Photos by Megan Hutchins and Kathy F. Atkinson July 31, 2018
Museum Studies projects enhance New Castle mansion
Tours of historic New Castle, Delaware—the first capital of the First State—often include the Amstel House, an early Georgian residence built in 1730 and considered Delaware’s first grand mansion.
The house, with its well-preserved architecture and furnishings and with a parlor where George Washington once attended a wedding, is a popular stop during field trips for fourth-graders studying Delaware history.
And now, beginning this summer, projects planned and implemented by a museum studies class from the University of Delaware last semester are providing some new exhibits to enhance the experience of visitors to the Amstel House.
One group of UD students turned a small storeroom into much-needed display space and used it to house an exhibit they designed of selected items from the house’s collection. The second group created a replica of a small bed from the house, complete with activities designed to make the tour more interactive for children.
“I was already familiar with the University’s Museum Studies program, and we agreed to try out this project with a combined group of graduate and undergraduate students,” said Daniel Citron, executive director of the New Castle Historical Society. “It’s been very successful. The Historical Society was happy with the results, my board was very happy, and the students have told me that they learned a lot.”
The project had its start with a graduate class last year taught by Jennifer Van Horn, assistant professor of art history, and Catharine Dann Roeber, assistant professor affiliated with the Winterthur Program in American Material Culture, that focused on historic properties. Those students visited New Castle and suggested possible enhancements to some of the sites. Two of the ideas, both proposed by student Sara McNamara, were selected for implementation by a new class during spring semester, said Katherine C. Grier, professor of history and director of the Museum Studies program.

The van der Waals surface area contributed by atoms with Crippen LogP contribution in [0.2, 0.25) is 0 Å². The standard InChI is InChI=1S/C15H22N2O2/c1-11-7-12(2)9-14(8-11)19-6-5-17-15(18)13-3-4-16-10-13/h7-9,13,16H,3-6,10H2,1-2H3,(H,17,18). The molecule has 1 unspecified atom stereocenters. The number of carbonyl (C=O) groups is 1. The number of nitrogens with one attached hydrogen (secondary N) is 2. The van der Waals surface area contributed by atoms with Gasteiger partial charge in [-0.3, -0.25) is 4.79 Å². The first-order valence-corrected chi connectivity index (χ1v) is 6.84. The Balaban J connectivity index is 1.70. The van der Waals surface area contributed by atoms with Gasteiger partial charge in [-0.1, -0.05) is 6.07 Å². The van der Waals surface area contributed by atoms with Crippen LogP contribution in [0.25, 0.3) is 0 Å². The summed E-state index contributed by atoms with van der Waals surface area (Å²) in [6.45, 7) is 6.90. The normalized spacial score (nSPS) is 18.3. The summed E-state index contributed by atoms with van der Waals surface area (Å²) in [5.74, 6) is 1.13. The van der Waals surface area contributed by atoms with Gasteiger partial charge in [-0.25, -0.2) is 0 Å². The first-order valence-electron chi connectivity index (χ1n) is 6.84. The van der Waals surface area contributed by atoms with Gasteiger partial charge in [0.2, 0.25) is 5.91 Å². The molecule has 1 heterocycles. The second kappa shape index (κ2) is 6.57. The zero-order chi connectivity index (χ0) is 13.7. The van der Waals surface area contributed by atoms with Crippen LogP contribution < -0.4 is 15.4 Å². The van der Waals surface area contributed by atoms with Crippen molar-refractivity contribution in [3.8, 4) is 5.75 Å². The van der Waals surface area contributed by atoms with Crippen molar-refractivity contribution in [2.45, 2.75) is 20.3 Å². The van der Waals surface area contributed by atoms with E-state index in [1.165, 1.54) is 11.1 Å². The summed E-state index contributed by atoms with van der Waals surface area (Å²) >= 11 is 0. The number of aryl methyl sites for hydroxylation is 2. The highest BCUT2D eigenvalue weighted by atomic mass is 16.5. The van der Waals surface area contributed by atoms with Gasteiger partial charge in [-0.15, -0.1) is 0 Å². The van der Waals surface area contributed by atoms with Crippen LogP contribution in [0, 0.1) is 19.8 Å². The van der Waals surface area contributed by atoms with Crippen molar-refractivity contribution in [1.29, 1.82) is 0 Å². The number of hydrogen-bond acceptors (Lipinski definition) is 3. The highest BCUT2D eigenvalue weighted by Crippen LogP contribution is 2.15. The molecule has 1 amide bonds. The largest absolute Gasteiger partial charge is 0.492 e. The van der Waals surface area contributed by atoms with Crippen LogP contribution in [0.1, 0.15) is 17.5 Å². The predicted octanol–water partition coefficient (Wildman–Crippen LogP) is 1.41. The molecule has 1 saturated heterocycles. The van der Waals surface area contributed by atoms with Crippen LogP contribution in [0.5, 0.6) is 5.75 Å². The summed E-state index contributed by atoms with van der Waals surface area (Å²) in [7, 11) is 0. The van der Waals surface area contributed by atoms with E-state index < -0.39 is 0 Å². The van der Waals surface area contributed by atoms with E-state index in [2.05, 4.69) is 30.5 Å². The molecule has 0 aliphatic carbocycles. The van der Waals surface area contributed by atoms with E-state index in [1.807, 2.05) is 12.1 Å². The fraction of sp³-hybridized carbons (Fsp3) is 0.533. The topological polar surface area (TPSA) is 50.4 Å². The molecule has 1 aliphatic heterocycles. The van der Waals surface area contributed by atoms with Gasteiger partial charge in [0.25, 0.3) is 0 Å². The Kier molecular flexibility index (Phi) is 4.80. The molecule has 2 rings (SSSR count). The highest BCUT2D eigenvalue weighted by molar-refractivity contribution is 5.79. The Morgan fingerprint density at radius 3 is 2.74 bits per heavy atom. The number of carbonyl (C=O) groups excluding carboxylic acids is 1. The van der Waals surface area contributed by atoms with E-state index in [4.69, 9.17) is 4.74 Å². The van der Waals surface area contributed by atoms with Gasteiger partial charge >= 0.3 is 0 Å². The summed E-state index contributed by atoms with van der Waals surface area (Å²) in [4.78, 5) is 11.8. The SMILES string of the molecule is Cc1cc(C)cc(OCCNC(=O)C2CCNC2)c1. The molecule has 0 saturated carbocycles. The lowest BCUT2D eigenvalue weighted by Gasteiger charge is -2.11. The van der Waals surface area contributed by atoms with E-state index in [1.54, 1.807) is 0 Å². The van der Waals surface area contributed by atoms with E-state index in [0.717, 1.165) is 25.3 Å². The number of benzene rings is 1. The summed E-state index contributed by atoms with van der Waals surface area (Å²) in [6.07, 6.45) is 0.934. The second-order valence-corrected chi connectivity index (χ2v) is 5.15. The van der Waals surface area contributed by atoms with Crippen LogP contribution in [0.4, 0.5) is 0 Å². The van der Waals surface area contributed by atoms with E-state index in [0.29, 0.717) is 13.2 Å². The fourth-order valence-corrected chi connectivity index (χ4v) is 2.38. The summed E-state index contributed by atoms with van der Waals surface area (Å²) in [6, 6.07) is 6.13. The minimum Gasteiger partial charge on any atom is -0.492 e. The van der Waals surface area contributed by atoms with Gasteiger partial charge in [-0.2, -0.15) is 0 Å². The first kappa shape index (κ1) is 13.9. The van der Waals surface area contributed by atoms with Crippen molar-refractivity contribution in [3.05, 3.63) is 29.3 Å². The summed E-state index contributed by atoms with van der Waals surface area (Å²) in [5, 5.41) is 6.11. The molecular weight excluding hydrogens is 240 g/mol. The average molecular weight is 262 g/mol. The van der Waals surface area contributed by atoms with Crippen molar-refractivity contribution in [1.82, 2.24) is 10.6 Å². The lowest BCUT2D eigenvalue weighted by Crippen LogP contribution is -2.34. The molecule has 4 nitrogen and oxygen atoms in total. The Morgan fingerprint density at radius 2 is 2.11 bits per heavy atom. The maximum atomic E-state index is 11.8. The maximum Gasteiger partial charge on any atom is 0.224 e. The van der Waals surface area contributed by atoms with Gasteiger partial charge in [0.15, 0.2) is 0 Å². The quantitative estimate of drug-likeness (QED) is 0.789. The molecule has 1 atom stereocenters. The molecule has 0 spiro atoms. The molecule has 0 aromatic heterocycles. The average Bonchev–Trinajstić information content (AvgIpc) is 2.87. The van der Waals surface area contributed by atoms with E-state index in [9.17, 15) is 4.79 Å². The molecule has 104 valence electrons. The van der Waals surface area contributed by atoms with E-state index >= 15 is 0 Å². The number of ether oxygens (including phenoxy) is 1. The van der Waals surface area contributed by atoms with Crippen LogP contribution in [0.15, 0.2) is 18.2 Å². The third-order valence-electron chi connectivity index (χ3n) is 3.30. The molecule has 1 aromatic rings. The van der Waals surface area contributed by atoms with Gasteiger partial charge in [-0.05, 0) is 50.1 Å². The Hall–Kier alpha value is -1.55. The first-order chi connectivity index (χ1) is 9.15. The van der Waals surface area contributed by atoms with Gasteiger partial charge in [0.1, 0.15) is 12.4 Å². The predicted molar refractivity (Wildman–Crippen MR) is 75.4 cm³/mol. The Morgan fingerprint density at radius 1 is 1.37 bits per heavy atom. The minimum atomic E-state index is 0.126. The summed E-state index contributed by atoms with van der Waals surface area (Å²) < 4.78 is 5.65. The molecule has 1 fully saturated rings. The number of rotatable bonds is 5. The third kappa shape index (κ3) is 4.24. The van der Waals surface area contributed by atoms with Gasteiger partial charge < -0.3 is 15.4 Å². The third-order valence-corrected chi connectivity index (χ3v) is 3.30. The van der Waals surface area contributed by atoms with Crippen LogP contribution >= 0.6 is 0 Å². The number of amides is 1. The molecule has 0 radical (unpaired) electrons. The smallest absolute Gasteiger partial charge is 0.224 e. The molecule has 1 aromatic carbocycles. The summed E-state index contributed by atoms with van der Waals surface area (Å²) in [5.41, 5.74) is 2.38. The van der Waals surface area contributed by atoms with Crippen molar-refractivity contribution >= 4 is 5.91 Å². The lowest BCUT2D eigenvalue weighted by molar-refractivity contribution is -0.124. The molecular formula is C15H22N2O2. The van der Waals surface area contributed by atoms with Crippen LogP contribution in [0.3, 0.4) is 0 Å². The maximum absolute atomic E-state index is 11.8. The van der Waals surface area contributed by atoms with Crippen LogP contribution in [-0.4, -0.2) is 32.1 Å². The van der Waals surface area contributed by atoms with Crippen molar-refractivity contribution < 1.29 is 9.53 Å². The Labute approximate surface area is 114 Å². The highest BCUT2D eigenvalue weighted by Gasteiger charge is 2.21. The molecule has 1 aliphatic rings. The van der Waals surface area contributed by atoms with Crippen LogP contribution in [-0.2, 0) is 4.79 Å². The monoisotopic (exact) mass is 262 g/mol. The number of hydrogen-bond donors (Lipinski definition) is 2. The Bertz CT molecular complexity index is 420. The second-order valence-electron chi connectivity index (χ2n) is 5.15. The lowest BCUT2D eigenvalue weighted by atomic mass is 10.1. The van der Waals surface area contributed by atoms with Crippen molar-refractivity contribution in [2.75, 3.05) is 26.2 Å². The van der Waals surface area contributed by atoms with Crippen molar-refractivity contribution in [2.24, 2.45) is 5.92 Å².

That class consisted of six undergraduates and was led by McNamara and fellow graduate student Tess Frydman, who worked together to create the syllabus and guide the projects. The class split into two teams, each taking one of the suggested ideas and putting the plan into action.
McNamara said her proposals came from taking a tour of the Amstel House in the way that any typical visitor would. In a bedroom, she saw the corner of an old wooden frame poking out from under the tall, four-poster bed. When she asked about it, she was told that it was the frame of a trundle bed—a separate small, low bed, some 200 years old, that could have been pulled out at night to accommodate a child or a servant and then stored out of sight under the larger bed during the day.
McNamara asked something else: Did many people touring the house wonder what the trundle bed was? The answer: Yes, it was a common question posed to tour guides.